Statement of H. E. Dr.A.K. Abdul Momen, Ambassador and Permanent Representative of Bangladesh on agenda item 23: Eradication of poverty , women in development and human resource development at the Second Committee Plenary of the General Assembly, October 17, 2013
Today we are discussing three issues: eradication of poverty , women in development; and human resource development– all of which are complementary and reinforcing to each other in our common endeavor to achieve MDGs and our developmental goals beyond 2015. While my delegation aligns itself with the statement of the G-77 and China, I would like to highlight some points in this regard. We commend the Secretary General for presenting comprehensive reports on various sub-items under agenda item.
I like to start with women in development and citing Bangladesh’s huge success in empowerment of women through its women political leadership, political, social and economic empowerment of women and remarkable achievement in empowerment of women through the attainments in the field of MDG 3 and MDG 5. Under the leadership of the Prime Minister Sheikh Hasina the government has initiated various programs and projects for the development of women which are making contribution towards the achievement of the development targets .
Women’s empowerment is critical in the development process and to eradicate poverty. Women’s important contributions to the economy and to combating poverty and inequalities through remunerated and unremunerated work at home, in the community and workplace, significantly shapes overall development. We welcome Secretary General’s report, which has particularly emphasized on the issues of decent work, unpaid care work and social protection for women, especially given the ongoing financial and economic crisis.
Many of the world’s poorest are women. Poverty eradication is a key challenge for rural women. To help rural women escape poverty we need to empower rural women to claim their rights, leadership, opportunities and choices, and to participate in shaping laws, policies and programmes.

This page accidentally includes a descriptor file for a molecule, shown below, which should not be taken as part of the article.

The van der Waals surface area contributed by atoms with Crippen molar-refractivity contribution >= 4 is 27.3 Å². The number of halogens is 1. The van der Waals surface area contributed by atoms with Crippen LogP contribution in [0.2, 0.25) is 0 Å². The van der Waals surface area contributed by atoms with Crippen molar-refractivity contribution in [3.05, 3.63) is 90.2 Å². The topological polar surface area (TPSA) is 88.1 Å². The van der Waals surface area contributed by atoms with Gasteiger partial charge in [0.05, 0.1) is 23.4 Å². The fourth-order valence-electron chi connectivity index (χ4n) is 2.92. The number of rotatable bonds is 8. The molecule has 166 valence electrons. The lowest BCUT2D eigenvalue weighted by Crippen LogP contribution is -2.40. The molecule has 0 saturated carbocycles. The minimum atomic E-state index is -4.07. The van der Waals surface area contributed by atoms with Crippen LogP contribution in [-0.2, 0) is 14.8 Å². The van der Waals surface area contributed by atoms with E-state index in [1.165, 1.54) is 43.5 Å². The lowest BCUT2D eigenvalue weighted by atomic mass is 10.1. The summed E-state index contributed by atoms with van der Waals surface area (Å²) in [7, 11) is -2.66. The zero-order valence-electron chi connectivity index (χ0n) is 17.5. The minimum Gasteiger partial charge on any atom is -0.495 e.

We must also focus on the women — both high-skilled and “unskilled” — who constitute an increasing proportion of cross-border labour flows, protecting and promoting their rights, ensuring social protection and services, reliable information on safe and legal migration, low-cost remittance transfer mechanisms and savings and investment schemes.
Human resources development is a critical factor in reducing poverty. Increased investment in education and training, particularly vocational education and training, is important in human resources development. There is a need to identify new ways of addressing human resources development and to promote further progress in this area. Science, technological knowledge and innovation have led to positive transformations in people’s lives in developed world. However, least developed countries will be able to harness the full potential of science, technology and innovation only when they are equipped and organized with institutional and infrastructural capacity.
The capacity for innovation in the least developed countries, landlocked developing countries and Small Island developing States is not sufficiently robust to contribute to industrial promotion, job creation and economic development. Financial challenges also constrain the ability of these countries to reorient their innovation strategies. More attention needs to be paid to these countries in the creation, application and diffusion of knowledge, human capital and technology.
Poverty eradication is at the core of development, as reflected in the Millennium Development Goal to halve global extreme poverty by 2015. It is particularly critical to accelerate progress in regions that are lagging behind in implementing the Second United Nations Decade for the Eradication of Poverty (2008-2017) which seeks to support the efforts to achieve this goal with the theme “Full employment and decent work for all”. The report of the SG reflects that the targets for eradication of poverty have not been achieved in an even manner, and even the gains are not evenly distributed among or within regions.
It has been observed that although South Asia, one of the two most poor regions of the world, has taken significant steps forward in this effort, Sub-Saharan Africa, for example, is yet to make satisfactory progress in this regard. Same trend is prevalent in the target of providing productive and decent employment. On the other hand, in achieving the goal of reducing the number of hungry population, there has been progress in both of the two regions, but not significant enough to fulfill the target.
Even today, one-eighth of the global population is chronically hungry. We have crossed the halfway mark of the second UN decade for eradication of poverty, and it is imperative that we strengthen our efforts to fulfill the ambitions of this period.
I thank you.